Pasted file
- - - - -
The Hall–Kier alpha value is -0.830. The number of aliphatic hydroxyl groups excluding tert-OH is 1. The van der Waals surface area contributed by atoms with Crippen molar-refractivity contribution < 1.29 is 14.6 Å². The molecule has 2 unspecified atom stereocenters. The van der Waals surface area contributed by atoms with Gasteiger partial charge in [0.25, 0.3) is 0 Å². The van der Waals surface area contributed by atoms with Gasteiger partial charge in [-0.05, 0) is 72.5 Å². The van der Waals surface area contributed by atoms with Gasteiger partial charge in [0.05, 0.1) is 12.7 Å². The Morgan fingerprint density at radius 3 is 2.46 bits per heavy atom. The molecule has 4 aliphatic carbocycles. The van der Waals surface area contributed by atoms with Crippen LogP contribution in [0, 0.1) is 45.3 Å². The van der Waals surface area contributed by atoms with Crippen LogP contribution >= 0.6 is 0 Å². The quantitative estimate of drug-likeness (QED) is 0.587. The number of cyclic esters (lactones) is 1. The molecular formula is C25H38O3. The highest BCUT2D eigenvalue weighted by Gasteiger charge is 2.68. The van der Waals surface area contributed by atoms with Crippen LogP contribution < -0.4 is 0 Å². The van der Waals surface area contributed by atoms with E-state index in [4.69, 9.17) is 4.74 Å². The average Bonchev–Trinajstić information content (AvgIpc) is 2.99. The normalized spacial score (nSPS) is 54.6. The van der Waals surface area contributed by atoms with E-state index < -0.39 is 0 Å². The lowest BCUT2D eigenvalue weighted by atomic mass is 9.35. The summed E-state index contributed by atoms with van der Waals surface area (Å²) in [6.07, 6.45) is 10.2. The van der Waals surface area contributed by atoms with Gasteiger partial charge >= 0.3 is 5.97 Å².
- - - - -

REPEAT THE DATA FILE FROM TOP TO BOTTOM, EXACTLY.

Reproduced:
The Hall–Kier alpha value is -0.830. The number of aliphatic hydroxyl groups excluding tert-OH is 1. The van der Waals surface area contributed by atoms with Crippen molar-refractivity contribution < 1.29 is 14.6 Å². The molecule has 2 unspecified atom stereocenters. The van der Waals surface area contributed by atoms with Gasteiger partial charge in [0.25, 0.3) is 0 Å². The van der Waals surface area contributed by atoms with Gasteiger partial charge in [-0.05, 0) is 72.5 Å². The van der Waals surface area contributed by atoms with Gasteiger partial charge in [0.05, 0.1) is 12.7 Å². The Morgan fingerprint density at radius 3 is 2.46 bits per heavy atom. The molecule has 4 aliphatic carbocycles. The van der Waals surface area contributed by atoms with Crippen LogP contribution in [0, 0.1) is 45.3 Å². The van der Waals surface area contributed by atoms with Crippen LogP contribution >= 0.6 is 0 Å². The quantitative estimate of drug-likeness (QED) is 0.587. The number of cyclic esters (lactones) is 1. The molecular formula is C25H38O3. The highest BCUT2D eigenvalue weighted by Gasteiger charge is 2.68. The van der Waals surface area contributed by atoms with Crippen LogP contribution < -0.4 is 0 Å². The van der Waals surface area contributed by atoms with E-state index in [4.69, 9.17) is 4.74 Å². The average Bonchev–Trinajstić information content (AvgIpc) is 2.99. The normalized spacial score (nSPS) is 54.6. The van der Waals surface area contributed by atoms with E-state index < -0.39 is 0 Å². The lowest BCUT2D eigenvalue weighted by atomic mass is 9.35. The summed E-state index contributed by atoms with van der Waals surface area (Å²) in [6.07, 6.45) is 10.2. The van der Waals surface area contributed by atoms with Gasteiger partial charge >= 0.3 is 5.97 Å².